An Opportunity of a Lifetime? No thanks.Mar 30th, 2009 | By jem | Category: Features, Travel
By Jemelyn Yadao
Tropical rainforests and sunny skies in Australia, cosmopolitan lifestyle and big city marvel in New York, the vibrant night lights in Tokyo and the mesmerizing colourful sunset in Brazil. These are sceneries that not only postcards but UK students have yet to capture. Former-student, Rick Majithia, talks about Hong Kong where he studied as part of an exchange scheme. “Think beaches, rooftop bars on top of sky scrapers, some of the best shopping in the world and a brilliant nightlife. The culture is different,” he says. “It turned out to be one of the best decisions I had ever made.” But unlike Rick, many UK students are unable to share their experience of studying outside Britain because they missed out.
Although UK develops some of the best graduates in the world, UK graduates are missing out in getting that wider global perspective as they are less likely to study abroad than they used to.
A recent report by the Council for the Industry and Higher Education (CIHE), Global Horizons and the Role of Employers, found that Global businesses are increasingly seeking graduates who have a global awareness with the initiative to study overseas as part of their learning. The study stated that the number of English home students going on European schemes such as The European Region Action Scheme for the Mobility of University Students (ERUSMUS) had fallen from 9,500 to 5,500 in the last ten years.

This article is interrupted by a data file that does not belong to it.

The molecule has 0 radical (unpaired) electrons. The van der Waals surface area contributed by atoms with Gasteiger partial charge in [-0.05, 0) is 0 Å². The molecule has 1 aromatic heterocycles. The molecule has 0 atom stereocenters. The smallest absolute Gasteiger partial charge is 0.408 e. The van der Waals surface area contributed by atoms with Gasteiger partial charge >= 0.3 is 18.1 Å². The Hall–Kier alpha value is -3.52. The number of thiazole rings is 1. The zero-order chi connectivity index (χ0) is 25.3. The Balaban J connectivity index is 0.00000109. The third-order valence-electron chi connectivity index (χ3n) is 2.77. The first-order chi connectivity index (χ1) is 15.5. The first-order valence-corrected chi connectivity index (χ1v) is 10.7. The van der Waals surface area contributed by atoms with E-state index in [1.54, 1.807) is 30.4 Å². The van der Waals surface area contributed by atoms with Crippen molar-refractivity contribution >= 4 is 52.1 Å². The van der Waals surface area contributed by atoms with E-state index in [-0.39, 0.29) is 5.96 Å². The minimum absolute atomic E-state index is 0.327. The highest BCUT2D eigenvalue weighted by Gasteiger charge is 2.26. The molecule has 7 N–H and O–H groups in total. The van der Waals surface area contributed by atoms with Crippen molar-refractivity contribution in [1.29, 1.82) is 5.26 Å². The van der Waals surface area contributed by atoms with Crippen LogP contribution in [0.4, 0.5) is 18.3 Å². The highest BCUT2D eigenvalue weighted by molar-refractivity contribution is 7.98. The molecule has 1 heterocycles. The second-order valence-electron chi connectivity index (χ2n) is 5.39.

Chriselia De Vries, Study Abroad Officer for Cass Business School London, believes that the report’s claims are true. “The majority of the students I send away tend to be ‘EU’ or Overseas students rather than Home” says De Vries, “We certainly receive many more incoming students from our partner schools than we manage to send out.”
So why are fewer of our home-grown students today passing off a future of security and high pay? Another CIHE report found that the perceived institutional barriers include: unclear institutional strategies, lack of encouragement and inadequate support and funding.
Some students are unaware about funding which could explain why they may be worried about the cost of studying abroad. Clarissa Fairlie, 19, a student from Birmingham University is one of them. “I have no idea how students from my university or course are funded. I just know I can’t afford it,” she says. She is choosing not to study aboard as part of her Tourism Business Management course. “It’s too long, I want to get university over and done with, I feel like I will miss out on things like graduating with my friends. I want to graduate with everyone else. I am aware of the benefits. I would do it if it was for only two weeks but it’s for one year. ”
However, Ivan Hutchins, International Partnerships Manager of City University, is not convinced that funding is an issue or that the number of English home students studying abroad is reducing. He finds courses such as Speech and Language Therapy, Journalism, Business and Economics have shown a notable increase in UK graduates participating in exchanges. “I know this because these departments have staff dedicated to making exchanges work and grow.”